• Boyce, W. Thomas


    Scientist Level 3, BC Children's Hospital Research Institute

    Professor, Interdisciplinary Studies and Pediatrics, University of British Columbia

    Sunny Hill Health Centre-BC Leadership Chair in Child Development
    Degrees / Designations
    Primary Area of Research
    Developmental Neurosciences & Child Health
    Secondary Area(s) of Research
    Lab Phone
    Mailing Address

    Human Early Learning Partnership
    University of British Columbia
    Room 440, 2206 East Mall
    Vancouver, BC V6T 1Z3

    Affiliate Websites
    Research Areas
    • Developmental psychobiology/neurogenomics

    • Social epidemiology

    • Neuroscience of stress and adversity


    My research addresses the interplay among neurobiological and psychosocial processes that leads to socially partitioned differences in child health and development. Studying the interactive influences of socioeconomic adversities and neurobiological responses, this work has demonstrated how psychological stress and neurobiological reactivity to aversive social contexts operate conjointly to produce disorders of both physical and mental health in childhood populations.

    Current Projects

    Current research projects include:

    • A pilot study of deficits in prefrontal cortex development among children from disadvantaged socioeconomic backgrounds.

    • A longitudinal study of how social subordination and marginality in early school settings affects mental and physical health in middle childhood and adolescence.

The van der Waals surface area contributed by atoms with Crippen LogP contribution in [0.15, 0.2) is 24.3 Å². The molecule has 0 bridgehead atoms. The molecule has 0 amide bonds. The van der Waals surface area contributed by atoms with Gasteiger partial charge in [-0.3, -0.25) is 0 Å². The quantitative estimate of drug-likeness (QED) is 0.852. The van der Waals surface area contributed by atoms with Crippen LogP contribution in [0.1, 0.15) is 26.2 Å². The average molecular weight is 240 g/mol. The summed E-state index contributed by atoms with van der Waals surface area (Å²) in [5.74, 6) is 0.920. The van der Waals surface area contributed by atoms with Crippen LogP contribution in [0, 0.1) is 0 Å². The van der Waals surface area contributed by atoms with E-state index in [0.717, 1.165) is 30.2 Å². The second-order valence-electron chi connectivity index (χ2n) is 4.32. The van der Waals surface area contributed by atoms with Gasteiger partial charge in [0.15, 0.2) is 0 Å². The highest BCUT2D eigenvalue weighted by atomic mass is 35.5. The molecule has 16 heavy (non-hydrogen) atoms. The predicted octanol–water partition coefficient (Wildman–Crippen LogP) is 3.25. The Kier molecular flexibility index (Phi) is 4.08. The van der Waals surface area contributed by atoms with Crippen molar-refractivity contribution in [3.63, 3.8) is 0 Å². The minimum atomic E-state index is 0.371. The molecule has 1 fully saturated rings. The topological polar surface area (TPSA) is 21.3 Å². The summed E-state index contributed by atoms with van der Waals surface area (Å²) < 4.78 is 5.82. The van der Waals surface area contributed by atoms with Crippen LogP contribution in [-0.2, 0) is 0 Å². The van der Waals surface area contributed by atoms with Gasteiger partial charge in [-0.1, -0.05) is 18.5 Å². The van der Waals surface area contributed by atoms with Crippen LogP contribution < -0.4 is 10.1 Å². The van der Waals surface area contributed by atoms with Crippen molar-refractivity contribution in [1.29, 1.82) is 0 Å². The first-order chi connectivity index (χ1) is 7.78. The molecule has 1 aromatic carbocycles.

• A cross-sectional study of maternal caretaking behavior as a determinant of methylation profiles among stress-responsive genes in human infants.

    • A large study of how socioeconomic status in middle childhood affects epigenetic markings among the stress-responsive genes.

    Selected Publications

    Boyce WT, Sokolowski MB, Robinson GE. Toward a new biology of social adversity. Proc Natl Acad Sci USA. 2012 Oct 16;109 Suppl 2:17143-8.

    Kim YS, Leventhal BL, Koh Y-J & Boyce WT. Bullying increased suicide risk: Prospective study of Korean adolescents. Archives of Suicide Research. 2009 Spring;13(1), 15-30.


    Ellis BJ, Boyce WT. Biological sensitivity to context. Current Directions in Psychological Science. 2008 Jun;17(3):183-187.

    Boyce WT, Essex MJ, Alkon A, Goldsmith HH, Kraemer HC, Kupfer DJ. Early father involvement moderates biobehavioral susceptibility to mental health problems in middle childhood. Journal of the American Academy of Child and Adolescent Psychiatry 45(12):1510-20, 2006.

    Boyce WT. Social stratification, health and violence in the very young. Ann NY Acad Sci 1036: 47-68, 2005.

    Ellis BJ, Essex MJ, Boyce WT. Biological sensitivity to context: II. Tests of an evolutionary-developmental hypothesis. Development and Psychopathology 17 (2): 303-328, 2005.

    Boyce WT, Ellis BJ. Biological sensitivity to context: I. An evolutionary-developmental theory of the origins and functions of stress reactivity. Development and Psychopathology. 17 (2): 271-301, 2005.

    Honours & Awards
    • Multi-Investigator Research Initiative (MIRI), Brain Canada and W. Garfield Weston Foundation (2013)

    • Academy of Behavioral Medicine Research

    • American Pediatric Society

    • Alfred Childs Distinguished Service Award, School of Public Health, University of California, Berkeley

    • National Scientific Council on the Developing Child

    • Board of Scientific Advisors, National Institute of Child Health and Human Development

    • Co-Director, Experience-Based Brain and Biological Development Research Network, Canadian Institute for Advanced Research

    Research Group Members
    • Jelena Obradović, PhD, Killam Post-Doctoral Fellow, University of British Columbia

    • Nicki Bush, PhD, Post-Doctoral Fellow, University of California, Berkeley

    • Nicole Catherine, Project Coordinator, Doctoral student in Educational Psychology, University of British Columbia

    • Jane Ng, MD, Pediatric resident, BC Children’s Hospital